Saturday, March 8, 2008

"Hope is not blind optimism."

Says Barack Obama...

We had a great visit this week with Dr. MacLaughlin, a neurodevelopmental pediatrician at Children's Hospital. He said based on Owen's MRI, which had not been so carefully and compassionately reviewed with us, image by image, until this visit, that he "expects Owen's vision will improve." He also said that children like Owen require even more calories than "normal" babies as they are not only trying to grow, but trying to heal, to recover from an injury. He has over 35 years of experience in his field and said he's seen so many parents struggle with "the tube decision." He encouraged us to have hope - for many things.

We have decided to move forward with a G-tube (tube inserted directly into the stomach), which will be placed sometime in late March. The NG tube is a temporary solution, and is working great, but has its disadvantages. With a G-tube, Owen will hopefully take better to solid foods and will have less discomfort than that associated with the NG tube. He is fattening up and the tube has almost entirely eliminated the vomiting. He is even more adorable with healthy amounts of sweet, sweet baby fat.

We have been very sleep deprived the last three weeks... So many of you have emailed asking about Owen - I'm sorry to have dropped off the blog-o-sphere. We appreciate all of you making the effort to stay connected. After a slow process of elimination, we determined that Owen was awake and very agitated (screaming) almost every hour during the night these long three weeks due to the Zonegran that he was taking for seizure control. We now give this to him in the morning, instead of right before bed as had been prescribed. We are all now sleeping soundly.

Owen has resumed experimenting with smiling and does this repeatedly each day. It makes our heart melt each and every time. He is now also cooing and making noises, especially during the night. It makes Kelsey and I laugh with joy, even at 3:00 am. He is in his last week of the ACTH injections.

Life seems to be somewhat normal for us - something that was hard to imagine even just a couple of months ago. There are no crises. No emergencies. No seizures. We all know and understand each other and there is no longer any guessing as to what might make Owen happy or content. He enjoys the sounds of the garden and the warmth of the sunshine. And Kelsey and I enjoy cooking in the evenings - really cooking - wonderful dinners each night. We are getting out into the garden (our kale, lettuce and radishes are up), are doing some additional landscaping in our yard - moving soil, digging in one-man rocks, terracing new vegetable beds. Our garden this year will include a melon patch, a sweet corn and sunflower bed and a section of garden with trellises for sugar peas, pole beans and cucumbers. We are making plans for travel this summer and are feeling overall more settled. Owen and I spend many of our early mornings, laying in bed, snuggled up together with me appreciating the last vestiges of his babyhood, knowing that these will soon be memories, as are, already, so many of the experiences we've had with him.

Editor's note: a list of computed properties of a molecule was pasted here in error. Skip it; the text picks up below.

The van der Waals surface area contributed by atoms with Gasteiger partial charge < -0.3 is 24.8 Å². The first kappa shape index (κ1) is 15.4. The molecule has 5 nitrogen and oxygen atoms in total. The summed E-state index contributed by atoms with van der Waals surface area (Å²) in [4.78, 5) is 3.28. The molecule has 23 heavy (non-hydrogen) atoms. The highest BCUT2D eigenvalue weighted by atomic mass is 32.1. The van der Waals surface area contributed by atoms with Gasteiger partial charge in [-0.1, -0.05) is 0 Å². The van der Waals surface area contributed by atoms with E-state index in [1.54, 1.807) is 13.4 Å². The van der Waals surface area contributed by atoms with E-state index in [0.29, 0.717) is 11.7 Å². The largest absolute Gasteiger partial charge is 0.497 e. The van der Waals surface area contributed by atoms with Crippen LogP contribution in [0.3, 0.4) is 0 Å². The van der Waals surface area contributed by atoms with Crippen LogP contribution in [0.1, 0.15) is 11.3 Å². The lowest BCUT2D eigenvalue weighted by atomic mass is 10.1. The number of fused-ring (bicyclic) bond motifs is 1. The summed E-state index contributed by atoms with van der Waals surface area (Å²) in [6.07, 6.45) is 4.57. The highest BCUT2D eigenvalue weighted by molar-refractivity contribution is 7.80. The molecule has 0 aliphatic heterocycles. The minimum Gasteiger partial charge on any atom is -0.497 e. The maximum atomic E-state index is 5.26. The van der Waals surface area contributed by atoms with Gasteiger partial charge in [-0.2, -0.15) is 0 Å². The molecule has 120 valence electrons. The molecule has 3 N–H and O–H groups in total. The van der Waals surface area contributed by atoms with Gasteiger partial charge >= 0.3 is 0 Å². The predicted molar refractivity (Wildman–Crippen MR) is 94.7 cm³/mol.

The photo below was taken on a recent walk to the beach to observe the lunar ecplise. Ahhh, the beauty and the wonder.


karengberger said...

Thank you for this posting; it makes me so happy. I am grateful for the progress you shared, the help you are receiving, your awareness of blessings and general joy in what IS.
Sending loving good wishes to all of you,

Morag said...

SO great to hear you guys are doing well. I continue to think of your all frequently, please kiss those precious toes for me.
Xx Louisa